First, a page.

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Posts Tagged ‘Dharma’

This week I was faced with a question/dilemma/problem, it was all born out of a harmless comment in someone’s eyes I am sure, but these words maybe me look within and turn to the dharma for guidance. The dharma has never steered me wrong, it has always cleared everything up for me, but this case was not immediately cleared and I am asking all of you. What is right speech? And what does it mean to practice right speech? Let me put everyone to speed, I find that most will see how it is not as easy as one might think.

I was at work, a good day, I was wearing a new Fred Perry polo (I must admit that I am a total fan of this clothing line, bordering on obsession!) and one of my bosses was also wearing a new Fred Perry sweater. I always feel a certain feeling of joy when I wear a new item by this designer and I can see that I am not the only one that feels that way when we find that awesome shirt and get to share it with those around us. My boss was wearing a colour that some might say was more “effeminate” than the green that I was wearing. A colleague of mine asked me if I had seen his new sweater and I said yes in a tone that clearly stated my approval of his new digs, he then proceeded to say “I asked him if he switched teams and this is his way of telling us”, and this is where my debate and reflection starts. Is it right speech for me to call him on his homophobic statement and get to question why he thinks that first of all being gay is derogatory, that the colour that we were explains our sexual orientation, and lastly, seeing as how he is newly a father, what kind of role model is he being for his son and how he will view the world in the future.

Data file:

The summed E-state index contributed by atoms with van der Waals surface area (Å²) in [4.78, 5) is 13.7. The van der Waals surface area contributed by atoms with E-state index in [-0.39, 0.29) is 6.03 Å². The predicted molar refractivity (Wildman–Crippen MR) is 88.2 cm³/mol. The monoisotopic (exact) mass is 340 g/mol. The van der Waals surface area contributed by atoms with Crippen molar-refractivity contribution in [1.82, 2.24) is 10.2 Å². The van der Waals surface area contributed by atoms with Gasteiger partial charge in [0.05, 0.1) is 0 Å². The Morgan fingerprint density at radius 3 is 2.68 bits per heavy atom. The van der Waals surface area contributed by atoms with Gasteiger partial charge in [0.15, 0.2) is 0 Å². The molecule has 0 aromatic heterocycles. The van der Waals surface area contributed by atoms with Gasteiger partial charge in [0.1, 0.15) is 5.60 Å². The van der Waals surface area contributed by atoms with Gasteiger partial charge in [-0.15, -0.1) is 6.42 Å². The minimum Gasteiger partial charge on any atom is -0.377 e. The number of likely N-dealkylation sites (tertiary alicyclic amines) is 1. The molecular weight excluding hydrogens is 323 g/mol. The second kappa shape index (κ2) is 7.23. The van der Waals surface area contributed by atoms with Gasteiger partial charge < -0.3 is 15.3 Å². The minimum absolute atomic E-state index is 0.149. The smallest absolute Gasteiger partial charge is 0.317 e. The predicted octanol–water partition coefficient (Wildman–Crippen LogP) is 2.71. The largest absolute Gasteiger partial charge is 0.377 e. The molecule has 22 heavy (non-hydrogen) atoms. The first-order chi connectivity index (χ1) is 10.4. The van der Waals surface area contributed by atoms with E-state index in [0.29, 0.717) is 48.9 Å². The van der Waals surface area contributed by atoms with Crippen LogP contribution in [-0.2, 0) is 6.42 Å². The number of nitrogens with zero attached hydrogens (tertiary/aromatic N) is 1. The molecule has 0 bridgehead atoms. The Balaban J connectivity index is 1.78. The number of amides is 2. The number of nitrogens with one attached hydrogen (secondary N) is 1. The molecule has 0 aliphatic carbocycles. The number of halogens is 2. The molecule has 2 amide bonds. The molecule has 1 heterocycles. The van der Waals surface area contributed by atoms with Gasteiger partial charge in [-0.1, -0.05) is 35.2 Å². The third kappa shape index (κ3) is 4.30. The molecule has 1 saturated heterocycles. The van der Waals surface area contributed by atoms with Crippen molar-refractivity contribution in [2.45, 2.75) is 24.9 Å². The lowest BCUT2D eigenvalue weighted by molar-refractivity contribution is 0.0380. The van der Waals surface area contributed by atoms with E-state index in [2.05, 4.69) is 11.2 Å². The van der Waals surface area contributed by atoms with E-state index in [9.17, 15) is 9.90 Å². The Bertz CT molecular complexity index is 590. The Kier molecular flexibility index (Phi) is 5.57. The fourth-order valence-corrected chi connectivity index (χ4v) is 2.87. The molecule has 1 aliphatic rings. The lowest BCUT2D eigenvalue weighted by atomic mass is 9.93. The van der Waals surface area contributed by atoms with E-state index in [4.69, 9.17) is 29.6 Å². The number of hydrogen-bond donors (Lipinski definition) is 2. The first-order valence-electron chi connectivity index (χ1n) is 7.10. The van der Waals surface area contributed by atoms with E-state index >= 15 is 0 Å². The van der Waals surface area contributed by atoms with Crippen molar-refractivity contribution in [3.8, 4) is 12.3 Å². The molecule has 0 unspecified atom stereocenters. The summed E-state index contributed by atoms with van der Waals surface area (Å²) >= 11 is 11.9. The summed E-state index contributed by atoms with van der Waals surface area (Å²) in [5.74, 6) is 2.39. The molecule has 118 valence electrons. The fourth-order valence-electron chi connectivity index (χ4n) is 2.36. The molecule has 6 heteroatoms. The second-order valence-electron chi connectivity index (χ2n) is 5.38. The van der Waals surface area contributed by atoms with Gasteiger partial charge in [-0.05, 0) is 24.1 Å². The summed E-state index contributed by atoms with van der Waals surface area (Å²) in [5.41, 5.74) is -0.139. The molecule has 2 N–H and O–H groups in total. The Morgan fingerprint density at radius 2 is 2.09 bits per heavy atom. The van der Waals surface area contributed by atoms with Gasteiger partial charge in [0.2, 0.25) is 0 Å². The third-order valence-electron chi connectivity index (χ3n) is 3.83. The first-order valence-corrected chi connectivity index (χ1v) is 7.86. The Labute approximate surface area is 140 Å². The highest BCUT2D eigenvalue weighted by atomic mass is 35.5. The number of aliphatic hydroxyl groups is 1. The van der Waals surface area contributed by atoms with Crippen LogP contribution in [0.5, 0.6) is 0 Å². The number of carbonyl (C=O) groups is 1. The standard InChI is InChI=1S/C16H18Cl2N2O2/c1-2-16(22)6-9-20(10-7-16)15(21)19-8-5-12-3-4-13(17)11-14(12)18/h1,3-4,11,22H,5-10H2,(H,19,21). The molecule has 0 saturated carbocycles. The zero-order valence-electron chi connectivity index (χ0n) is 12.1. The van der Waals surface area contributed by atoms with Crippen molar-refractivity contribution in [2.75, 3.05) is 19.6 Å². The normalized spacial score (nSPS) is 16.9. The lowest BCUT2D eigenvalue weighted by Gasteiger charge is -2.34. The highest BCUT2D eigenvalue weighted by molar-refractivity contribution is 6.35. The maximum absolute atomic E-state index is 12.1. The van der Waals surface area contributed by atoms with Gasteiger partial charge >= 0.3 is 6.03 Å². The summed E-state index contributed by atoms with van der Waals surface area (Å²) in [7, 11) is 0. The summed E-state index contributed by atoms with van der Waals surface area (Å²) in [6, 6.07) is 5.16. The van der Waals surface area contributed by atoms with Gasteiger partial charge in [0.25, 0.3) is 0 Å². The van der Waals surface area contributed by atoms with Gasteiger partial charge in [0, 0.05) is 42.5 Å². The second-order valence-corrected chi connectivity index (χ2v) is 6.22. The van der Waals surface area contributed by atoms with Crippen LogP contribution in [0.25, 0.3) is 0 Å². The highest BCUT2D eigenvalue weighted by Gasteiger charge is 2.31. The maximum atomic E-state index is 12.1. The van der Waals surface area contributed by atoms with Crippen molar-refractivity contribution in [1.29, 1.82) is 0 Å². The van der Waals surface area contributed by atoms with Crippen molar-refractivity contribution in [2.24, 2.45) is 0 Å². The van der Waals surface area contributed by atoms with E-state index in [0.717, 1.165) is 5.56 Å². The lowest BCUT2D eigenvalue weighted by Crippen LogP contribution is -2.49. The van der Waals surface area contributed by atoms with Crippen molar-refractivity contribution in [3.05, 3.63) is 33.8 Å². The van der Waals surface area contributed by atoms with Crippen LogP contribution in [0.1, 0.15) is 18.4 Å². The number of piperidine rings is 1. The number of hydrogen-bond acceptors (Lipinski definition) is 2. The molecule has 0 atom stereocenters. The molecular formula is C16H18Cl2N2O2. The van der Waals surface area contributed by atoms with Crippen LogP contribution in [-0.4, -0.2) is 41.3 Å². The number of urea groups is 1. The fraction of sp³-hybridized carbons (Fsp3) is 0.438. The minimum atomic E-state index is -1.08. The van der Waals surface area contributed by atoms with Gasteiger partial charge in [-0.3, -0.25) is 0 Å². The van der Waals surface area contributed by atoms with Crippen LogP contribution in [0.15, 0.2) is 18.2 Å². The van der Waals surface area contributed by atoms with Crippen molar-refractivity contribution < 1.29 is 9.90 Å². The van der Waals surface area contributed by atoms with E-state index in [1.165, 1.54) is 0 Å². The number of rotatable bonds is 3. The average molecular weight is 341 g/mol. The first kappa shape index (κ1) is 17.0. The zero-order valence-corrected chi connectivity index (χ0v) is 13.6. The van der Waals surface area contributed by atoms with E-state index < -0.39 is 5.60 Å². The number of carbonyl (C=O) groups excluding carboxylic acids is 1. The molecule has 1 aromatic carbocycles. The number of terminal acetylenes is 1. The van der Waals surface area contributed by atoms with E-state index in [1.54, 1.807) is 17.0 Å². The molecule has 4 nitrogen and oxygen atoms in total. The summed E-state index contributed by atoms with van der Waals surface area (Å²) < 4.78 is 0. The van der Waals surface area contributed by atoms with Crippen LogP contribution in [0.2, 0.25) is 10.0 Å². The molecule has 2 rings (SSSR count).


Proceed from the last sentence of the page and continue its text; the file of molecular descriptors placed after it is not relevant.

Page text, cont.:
Right speech is usually understood as one of the ethical conducts in the eightfold path as:

Right speech is the first principle of ethical conduct in the eightfold path. Ethical conduct is viewed as a guideline to moral discipline, which supports the other principles of the path. This aspect is not self-sufficient, however, essential, because mental purification can only be achieved through the cultivation of ethical conduct. The importance of speech in the context of Buddhist ethics is obvious: words can break or save lives, make enemies or friends, start war or create peace. Buddha explained right speech as follows: 1. to abstain from false speech, especially not to tell deliberate lies and not to speak deceitfully, 2. to abstain from slanderous speech and not to use words maliciously against others, 3. to abstain from harsh words that offend or hurt others, and 4. to abstain from idle chatter that lacks purpose or depth. Positively phrased, this means to tell the truth, to speak friendly, warm, and gently and to talk only when necessary.

As one quickly understands, this is aimed at the individual and the actions that the individual does in the world. I am really questioning, if we are to practice engaged buddhism, if this act of calling people out on their racist or homophobic comments not a part of right speech. It is slanderous speech, the words that are used are malicious and create a world where it is Ok to use homophobia as an insult towards someone. I have always had a hard time when people use terms like faggot to joke around when someone is not being manly enough or good at a certain task, to the point that I am seen as a hyper sensitive person that has no sense of humour because I object to the fact that this term is being used. I should know that it is not what they mean and should not take it so seriously, I find the phenomenon of the normalisation of hate to be a plague in our society and assures that prejudice will continue for many generations to come.